Nancy M. Holekamp, MD, is a Partner at the Barnes Retina Institute and a Professor of Clinical Ophthalmology at Washington University School of Medicine in Saint Louis. Dr. Holekamp states the she is a consultant for Genentech, and Allergan, Inc., and has received research support from the National Institutes of Health, the Diabetic Retinopathy Clinical Research Network, Genentech, Novartis, Inc., NeoVista, Inc., Alimera Sciences, Inc., QLT, and Regeneron, Inc. She can be reached at +1 314 367 1181; fax: +1 314 962 2770.

Natural History of RVO Should Guide Treatment

The timing of initiation of pharmacotherapy for retinal venous occlusive disease should be guided, in part, by the natural course of the disease. In a disease such as branch retinal vein occlusion (BRVO), the natural course is often one of improvement, whether the patient is observed initially, or if laser photocoagulation is delayed by several months.

This has been demonstrated by data from the BRAVO study in which there was a mean gain in visual acuity letter score of 7.3 from baseline to 6 months in the sham group.1 Thus, in eyes with a BRVO, immediate reduction in macular edema with a pharmacotherapy such as an anti-vascular endothelial growth factor (anti-VEGF) agent does not need to be performed immediately. There is no evidence that a delay of a few months is ultimately detrimental to visual acuity.

Furthermore, grid photocoagulation is an effective and safe therapy proven to work over the natural history in the BVOS (Branch Vein Occlusion Study)2 and appearing to be better than the natural history in the SCORE Study.3 Thus, the combination of a natural course that is often characterized by gradual improvement and the availability of an effective treatment that is safer than repeated intravitreal injections suggests that grid photocoagulation should be considered as a first-line therapy in many patients who present with a BRVO. If a patient has an inadequate response to laser then, intravitreal pharmacotherapy can be considered.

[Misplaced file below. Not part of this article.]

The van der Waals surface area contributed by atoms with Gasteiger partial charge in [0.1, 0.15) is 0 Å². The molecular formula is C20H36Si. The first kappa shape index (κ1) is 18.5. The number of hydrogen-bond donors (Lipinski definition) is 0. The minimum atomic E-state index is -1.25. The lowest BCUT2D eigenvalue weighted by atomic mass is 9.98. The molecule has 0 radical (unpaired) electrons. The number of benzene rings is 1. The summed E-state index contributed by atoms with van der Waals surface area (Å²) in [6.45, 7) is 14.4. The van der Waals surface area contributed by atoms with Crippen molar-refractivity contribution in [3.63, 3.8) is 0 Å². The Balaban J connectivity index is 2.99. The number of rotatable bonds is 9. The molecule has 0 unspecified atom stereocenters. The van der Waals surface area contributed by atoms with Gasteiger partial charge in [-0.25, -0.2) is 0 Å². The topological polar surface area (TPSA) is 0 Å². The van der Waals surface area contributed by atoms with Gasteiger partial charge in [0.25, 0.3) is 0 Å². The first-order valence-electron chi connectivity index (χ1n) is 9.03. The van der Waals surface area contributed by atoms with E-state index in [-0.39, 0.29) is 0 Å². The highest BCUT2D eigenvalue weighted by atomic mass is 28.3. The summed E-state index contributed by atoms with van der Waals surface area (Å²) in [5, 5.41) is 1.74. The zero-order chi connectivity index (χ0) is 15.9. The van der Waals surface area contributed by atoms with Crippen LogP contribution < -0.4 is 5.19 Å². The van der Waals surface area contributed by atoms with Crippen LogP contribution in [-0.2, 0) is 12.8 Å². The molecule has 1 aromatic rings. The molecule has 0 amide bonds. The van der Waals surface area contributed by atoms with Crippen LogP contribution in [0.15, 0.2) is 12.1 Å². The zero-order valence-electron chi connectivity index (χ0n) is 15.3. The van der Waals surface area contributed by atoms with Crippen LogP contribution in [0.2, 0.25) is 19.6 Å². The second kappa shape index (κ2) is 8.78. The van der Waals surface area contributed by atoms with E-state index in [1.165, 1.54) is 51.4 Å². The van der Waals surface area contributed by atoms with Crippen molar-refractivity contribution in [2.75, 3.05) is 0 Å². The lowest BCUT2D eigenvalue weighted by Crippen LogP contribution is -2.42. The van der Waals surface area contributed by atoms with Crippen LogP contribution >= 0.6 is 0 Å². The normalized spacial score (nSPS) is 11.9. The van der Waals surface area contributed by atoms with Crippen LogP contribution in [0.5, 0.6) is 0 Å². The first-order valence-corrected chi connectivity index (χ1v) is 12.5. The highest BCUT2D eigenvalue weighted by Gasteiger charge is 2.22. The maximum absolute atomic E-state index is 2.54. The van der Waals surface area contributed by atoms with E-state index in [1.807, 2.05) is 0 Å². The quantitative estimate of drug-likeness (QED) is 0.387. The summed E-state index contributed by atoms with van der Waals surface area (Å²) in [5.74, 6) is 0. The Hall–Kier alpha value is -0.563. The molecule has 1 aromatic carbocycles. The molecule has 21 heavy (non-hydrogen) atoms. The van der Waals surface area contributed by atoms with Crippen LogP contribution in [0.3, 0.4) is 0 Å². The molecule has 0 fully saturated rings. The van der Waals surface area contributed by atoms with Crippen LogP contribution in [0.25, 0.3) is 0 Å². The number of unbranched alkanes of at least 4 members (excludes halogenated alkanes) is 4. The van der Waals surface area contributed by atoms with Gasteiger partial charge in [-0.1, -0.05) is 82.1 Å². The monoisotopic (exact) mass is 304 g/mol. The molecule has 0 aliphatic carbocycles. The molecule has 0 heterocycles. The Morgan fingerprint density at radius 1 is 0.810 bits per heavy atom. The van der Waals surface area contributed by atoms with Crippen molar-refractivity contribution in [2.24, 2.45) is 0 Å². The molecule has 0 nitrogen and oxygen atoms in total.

A central retinal vein occlusion (CRVO) is a different ocular condition than a BRVO. The natural course of this disease is often poor. After 6 months of sham therapy in the CRUISE study most patients did not gain any visual acuity.4 In the SCORE study there was a mean loss of 12 letters from baseline to month 12.5 Thus, the poor natural course of CRVO, in distinction to the natural course of BRVO, supports early intervention with a pharmacotherapy at presentation. As there is no laser option, the first-line therapy for vision loss associated with macular edema from a CRVO should be consideration of immediate pharmacotherapy with either ranibizumab (Lucentis, Genentech) or a corticosteroid (intravitreal dexamethasone implant; Ozurdex, Allergan, Inc.). Both treatment modalities have level 1 evidence to support their use (CRUISE, SCORE, intravitreal dexamethasone implant study).6

Michael S. Ip, MD, is an Associate Professor of Ophthalmology at the University of Wisconsin and the Fundus Photograph Reading Center in Madison, WI. Dr. Ip states that he is a consultant for Genentech, Regeneron, Inc., QLT, and Sirna Therapeutics, Inc. He receives research support from Allergan, Inc. He can be reached at +1 608 410 0627; or fax: +1 608 410 0568.